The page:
Targeted Drugs & Immunotherapy for Melanoma
Newer therapies called targeted drugs that help destroy cancer cells while sparing healthy cells have been proven to be more effective than traditional chemotherapy for treating melanoma.
Doctors at NYU Langone’s Perlmutter Cancer Center often prescribe targeted medications for advanced melanoma, in which the cancer has spread beyond the skin to other parts of the body. Targeted drugs include kinase inhibitors and immunotherapies.
Kinases are proteins that are involved in regulating cell growth. Healthy versions of these proteins signal cells to grow and divide in a controlled manner. Changes in genes can cause that signaling process to go awry. Altered kinases send signals that make a cell grow uncontrollably, leading to cancer.
About 50 percent of people with melanoma have mutations in a gene called BRAF, interfering with the cell signaling process. BRAF inhibitors block the altered kinases, helping to slow the growth of melanoma. Examples of these medications are vemurafenib and dabrafenib. Both are taken by mouth daily and may be used for as long as they appear to be working.
While these medications can act very quickly to shrink melanoma tumors, this response lasts for only about a year. That’s why doctors at Perlmutter Cancer Center may add another type of kinase inhibitor called trametinib to treatment with either vemurafenib or dabrafenib.
This medication, which is taken by mouth daily, blocks a protein called MEK, which is part of the BRAF cell signaling pathway, a chain of events that controls cell growth. Adding drugs that target MEK may keep melanoma under control for a longer period.
Immunotherapies encourage the body’s immune system to attack cancer cells. The medication ipilimumab is a monoclonal antibody, meaning it’s made of an immune system protein that targets and helps destroy foreign substances. These antibodies bind to another protein, which boosts the immune system’s response to melanoma cells.
About 11 percent of people with melanoma that has spread respond to this drug, meaning the tumor shrinks. Some stay in remission, meaning doctors cannot detect any signs or symptoms of the melanoma, for years. Some remain free of cancer the remainder of their lives. Ipilimumab is given as an intravenous (IV) infusion once every three weeks for several treatments.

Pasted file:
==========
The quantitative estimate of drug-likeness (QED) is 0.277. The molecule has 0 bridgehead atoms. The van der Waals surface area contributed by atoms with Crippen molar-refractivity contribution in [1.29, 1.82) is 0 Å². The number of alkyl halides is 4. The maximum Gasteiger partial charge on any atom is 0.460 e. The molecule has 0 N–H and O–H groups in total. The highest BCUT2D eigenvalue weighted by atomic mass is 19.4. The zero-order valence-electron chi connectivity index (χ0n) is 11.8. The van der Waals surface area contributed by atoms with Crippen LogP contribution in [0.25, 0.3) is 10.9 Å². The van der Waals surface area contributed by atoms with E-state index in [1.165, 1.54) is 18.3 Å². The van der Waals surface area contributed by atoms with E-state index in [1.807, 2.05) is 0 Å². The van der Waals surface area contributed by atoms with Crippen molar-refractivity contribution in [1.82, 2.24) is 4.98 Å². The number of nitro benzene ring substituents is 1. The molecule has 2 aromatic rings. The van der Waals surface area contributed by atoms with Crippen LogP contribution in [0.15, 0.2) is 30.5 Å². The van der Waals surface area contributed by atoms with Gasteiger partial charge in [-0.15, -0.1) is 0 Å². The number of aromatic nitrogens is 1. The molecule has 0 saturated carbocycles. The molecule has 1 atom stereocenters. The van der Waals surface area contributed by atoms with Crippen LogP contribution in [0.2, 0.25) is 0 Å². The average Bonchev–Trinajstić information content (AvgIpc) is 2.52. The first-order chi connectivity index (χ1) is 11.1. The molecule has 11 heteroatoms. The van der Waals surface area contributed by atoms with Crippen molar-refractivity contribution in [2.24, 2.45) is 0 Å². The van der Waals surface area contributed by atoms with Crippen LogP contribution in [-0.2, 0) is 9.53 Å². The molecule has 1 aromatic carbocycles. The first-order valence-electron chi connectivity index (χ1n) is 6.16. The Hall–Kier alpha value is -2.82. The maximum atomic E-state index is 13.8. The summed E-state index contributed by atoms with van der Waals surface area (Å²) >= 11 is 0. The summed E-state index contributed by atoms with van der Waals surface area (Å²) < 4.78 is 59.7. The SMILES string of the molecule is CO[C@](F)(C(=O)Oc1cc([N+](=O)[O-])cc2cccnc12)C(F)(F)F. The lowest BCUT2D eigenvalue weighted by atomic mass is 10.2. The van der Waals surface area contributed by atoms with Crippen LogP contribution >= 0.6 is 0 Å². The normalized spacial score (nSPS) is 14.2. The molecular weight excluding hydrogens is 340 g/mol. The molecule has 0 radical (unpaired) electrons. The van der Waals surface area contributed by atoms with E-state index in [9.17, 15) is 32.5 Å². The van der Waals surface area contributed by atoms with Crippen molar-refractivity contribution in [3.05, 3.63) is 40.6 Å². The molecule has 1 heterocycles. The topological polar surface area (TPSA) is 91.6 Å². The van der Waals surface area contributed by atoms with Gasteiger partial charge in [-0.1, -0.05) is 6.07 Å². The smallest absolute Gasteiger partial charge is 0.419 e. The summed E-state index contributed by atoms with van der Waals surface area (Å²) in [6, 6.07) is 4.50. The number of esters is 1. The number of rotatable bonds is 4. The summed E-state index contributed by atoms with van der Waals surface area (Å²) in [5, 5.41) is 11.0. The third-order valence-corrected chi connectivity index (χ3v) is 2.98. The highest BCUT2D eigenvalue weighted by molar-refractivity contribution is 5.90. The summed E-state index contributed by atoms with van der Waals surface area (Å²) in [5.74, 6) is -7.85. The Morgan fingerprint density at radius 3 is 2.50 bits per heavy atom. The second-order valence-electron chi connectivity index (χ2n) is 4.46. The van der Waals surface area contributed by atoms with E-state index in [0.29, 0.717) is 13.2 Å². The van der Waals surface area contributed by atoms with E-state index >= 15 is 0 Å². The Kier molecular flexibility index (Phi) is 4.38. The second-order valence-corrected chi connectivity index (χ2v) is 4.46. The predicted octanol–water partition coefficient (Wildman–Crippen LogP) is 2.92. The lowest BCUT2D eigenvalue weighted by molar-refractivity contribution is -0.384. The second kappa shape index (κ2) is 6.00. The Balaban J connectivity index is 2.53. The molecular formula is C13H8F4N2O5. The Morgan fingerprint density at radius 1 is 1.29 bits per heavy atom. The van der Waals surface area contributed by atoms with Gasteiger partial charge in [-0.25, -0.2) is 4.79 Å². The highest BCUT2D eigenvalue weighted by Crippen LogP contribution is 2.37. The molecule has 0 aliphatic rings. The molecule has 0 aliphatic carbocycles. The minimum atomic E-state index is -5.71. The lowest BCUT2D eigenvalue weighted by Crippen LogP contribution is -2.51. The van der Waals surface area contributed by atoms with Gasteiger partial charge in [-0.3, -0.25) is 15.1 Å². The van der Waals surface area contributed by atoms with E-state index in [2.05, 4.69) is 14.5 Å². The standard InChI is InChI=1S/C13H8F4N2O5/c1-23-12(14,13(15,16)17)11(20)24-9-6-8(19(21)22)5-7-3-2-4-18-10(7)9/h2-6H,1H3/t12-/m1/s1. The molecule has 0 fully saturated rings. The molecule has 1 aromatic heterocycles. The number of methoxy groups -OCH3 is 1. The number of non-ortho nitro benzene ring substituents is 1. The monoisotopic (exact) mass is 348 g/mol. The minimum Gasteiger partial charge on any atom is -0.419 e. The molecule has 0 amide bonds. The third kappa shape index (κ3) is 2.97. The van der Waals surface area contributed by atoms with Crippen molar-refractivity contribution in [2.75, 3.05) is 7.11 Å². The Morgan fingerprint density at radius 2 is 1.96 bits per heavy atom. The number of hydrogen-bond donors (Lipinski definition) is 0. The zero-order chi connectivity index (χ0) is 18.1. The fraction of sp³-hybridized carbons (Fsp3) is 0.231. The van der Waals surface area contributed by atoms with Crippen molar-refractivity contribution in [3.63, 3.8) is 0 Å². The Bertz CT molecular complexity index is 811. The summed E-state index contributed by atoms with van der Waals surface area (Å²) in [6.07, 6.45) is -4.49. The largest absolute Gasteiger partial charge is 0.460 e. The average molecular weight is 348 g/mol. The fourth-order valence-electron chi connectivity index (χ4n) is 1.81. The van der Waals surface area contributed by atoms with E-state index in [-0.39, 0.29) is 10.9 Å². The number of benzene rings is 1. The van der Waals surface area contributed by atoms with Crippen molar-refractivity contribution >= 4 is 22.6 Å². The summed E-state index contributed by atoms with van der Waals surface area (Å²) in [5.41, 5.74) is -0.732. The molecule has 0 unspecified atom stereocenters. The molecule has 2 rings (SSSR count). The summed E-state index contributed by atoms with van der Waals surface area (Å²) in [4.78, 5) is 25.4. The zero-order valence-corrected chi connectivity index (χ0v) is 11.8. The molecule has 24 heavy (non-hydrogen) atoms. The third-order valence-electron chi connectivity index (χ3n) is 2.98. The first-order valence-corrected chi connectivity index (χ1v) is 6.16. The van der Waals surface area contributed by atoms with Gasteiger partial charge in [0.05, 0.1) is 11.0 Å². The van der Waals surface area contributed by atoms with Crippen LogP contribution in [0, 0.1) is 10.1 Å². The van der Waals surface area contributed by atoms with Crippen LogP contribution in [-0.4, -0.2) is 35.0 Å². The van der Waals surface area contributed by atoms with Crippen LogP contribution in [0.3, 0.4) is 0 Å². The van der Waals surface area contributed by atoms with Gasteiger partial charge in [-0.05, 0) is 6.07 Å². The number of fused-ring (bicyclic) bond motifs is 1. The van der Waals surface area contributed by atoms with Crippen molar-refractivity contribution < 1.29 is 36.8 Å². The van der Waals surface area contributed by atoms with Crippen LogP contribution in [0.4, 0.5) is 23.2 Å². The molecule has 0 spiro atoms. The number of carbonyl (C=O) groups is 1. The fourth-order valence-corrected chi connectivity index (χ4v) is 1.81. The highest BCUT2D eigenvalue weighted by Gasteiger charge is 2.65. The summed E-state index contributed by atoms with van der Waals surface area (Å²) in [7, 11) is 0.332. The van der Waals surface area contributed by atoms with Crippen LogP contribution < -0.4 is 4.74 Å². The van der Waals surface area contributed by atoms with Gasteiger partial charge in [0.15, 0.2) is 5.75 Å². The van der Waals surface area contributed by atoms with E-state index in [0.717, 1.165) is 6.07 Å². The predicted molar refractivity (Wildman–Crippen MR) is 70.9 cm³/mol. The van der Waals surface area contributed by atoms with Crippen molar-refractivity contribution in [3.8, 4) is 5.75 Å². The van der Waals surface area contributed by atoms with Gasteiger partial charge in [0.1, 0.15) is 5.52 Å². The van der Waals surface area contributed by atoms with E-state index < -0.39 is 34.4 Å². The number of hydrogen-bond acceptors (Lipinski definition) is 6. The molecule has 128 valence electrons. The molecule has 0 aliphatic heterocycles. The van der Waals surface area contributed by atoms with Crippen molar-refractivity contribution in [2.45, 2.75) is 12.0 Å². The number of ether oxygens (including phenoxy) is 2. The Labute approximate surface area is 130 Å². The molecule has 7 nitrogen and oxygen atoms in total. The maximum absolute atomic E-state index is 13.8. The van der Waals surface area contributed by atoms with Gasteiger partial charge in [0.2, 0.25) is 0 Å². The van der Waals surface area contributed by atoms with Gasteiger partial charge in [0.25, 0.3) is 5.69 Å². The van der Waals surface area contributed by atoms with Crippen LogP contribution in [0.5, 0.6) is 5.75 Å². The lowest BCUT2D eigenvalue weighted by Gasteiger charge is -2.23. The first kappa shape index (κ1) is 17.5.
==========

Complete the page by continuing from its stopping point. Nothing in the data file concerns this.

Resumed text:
People receive a combination of ipilimumab and nivolumab, monoclonal antibody medications that target a protein to improve the body’s immune response to melanoma by encouraging disease-fighting white blood cells, called T cells, to become more active. Melanoma shrinks in more than 50 percent of people given this combination of drugs.
Doctors may prescribe another monoclonal antibody medication called pembrolizumab, which also binds to proteins on the surface of cancer cells, making them more vulnerable to T cell activity. The medication can be given to people who have melanoma that grows after receiving ipilimumab. Pembrolizumab is given by IV infusion through a vein, usually once every three weeks. Melanoma shrinks in about 40 percent of people given this drug.
Together, these immunotherapies can boost the immune system and make cancer cells more susceptible to a T cell attack.
Managing Side Effects
Joint pain, skin rash, and itching are common side effects of kinase inhibitors, while skin rash, itching, fatigue, and diarrhea are associated with immunotherapy. Doctors can adjust the dose of these medications, substitute others, or prescribe integrative health therapies to help manage side effects.
At Perlmutter Cancer Center, people with advanced melanoma are usually considered for a clinical trial before they are given targeted medications or immunotherapies. Clinical trials offer people who have melanoma the chance to try combinations of newer medications, which may be more effective than standard treatment.
You may be eligible for clinical trials that test promising new medications for melanoma.Learn More
Researchers are exploring new treatments for melanoma that has spread to the brain and new medications for melanoma that is resistant to BRAF inhibitor. They are also looking at biomarkers—substances in the blood that may predict a person’s response to immunotherapy.
Our doctors can help you determine whether a clinical trial is right for you.
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